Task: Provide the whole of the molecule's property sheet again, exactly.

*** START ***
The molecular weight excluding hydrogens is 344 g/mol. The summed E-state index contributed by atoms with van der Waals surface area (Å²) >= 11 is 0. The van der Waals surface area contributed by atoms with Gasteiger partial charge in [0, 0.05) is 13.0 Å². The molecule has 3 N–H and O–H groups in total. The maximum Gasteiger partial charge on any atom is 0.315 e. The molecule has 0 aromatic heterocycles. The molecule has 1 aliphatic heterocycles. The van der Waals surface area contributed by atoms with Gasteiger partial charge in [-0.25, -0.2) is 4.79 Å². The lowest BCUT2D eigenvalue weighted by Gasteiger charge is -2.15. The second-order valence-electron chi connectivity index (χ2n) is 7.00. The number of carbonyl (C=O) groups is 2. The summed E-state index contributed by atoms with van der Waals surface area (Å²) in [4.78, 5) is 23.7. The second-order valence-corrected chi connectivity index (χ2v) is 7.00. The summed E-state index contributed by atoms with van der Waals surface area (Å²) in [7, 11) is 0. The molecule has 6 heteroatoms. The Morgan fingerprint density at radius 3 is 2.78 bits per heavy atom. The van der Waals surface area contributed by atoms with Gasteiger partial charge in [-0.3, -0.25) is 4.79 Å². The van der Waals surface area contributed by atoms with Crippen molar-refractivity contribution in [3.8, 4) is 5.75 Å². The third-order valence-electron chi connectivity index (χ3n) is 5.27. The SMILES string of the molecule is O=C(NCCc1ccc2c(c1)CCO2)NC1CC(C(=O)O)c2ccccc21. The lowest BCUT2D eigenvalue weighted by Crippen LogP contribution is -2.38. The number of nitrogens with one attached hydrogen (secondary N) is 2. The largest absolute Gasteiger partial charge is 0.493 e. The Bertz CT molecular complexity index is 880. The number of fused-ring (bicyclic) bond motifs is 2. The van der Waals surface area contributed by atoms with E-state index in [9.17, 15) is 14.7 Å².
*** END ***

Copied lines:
The molecular weight excluding hydrogens is 344 g/mol. The summed E-state index contributed by atoms with van der Waals surface area (Å²) >= 11 is 0. The van der Waals surface area contributed by atoms with Gasteiger partial charge in [0, 0.05) is 13.0 Å². The molecule has 3 N–H and O–H groups in total. The maximum Gasteiger partial charge on any atom is 0.315 e. The molecule has 0 aromatic heterocycles. The molecule has 1 aliphatic heterocycles. The van der Waals surface area contributed by atoms with Gasteiger partial charge in [-0.25, -0.2) is 4.79 Å². The lowest BCUT2D eigenvalue weighted by Gasteiger charge is -2.15. The second-order valence-electron chi connectivity index (χ2n) is 7.00. The number of carbonyl (C=O) groups is 2. The summed E-state index contributed by atoms with van der Waals surface area (Å²) in [4.78, 5) is 23.7. The second-order valence-corrected chi connectivity index (χ2v) is 7.00. The summed E-state index contributed by atoms with van der Waals surface area (Å²) in [7, 11) is 0. The molecule has 6 heteroatoms. The Morgan fingerprint density at radius 3 is 2.78 bits per heavy atom. The van der Waals surface area contributed by atoms with Gasteiger partial charge in [-0.3, -0.25) is 4.79 Å². The van der Waals surface area contributed by atoms with Crippen molar-refractivity contribution in [3.8, 4) is 5.75 Å². The third-order valence-electron chi connectivity index (χ3n) is 5.27. The SMILES string of the molecule is O=C(NCCc1ccc2c(c1)CCO2)NC1CC(C(=O)O)c2ccccc21. The lowest BCUT2D eigenvalue weighted by Crippen LogP contribution is -2.38. The number of nitrogens with one attached hydrogen (secondary N) is 2. The largest absolute Gasteiger partial charge is 0.493 e. The Bertz CT molecular complexity index is 880. The number of fused-ring (bicyclic) bond motifs is 2. The van der Waals surface area contributed by atoms with E-state index in [9.17, 15) is 14.7 Å².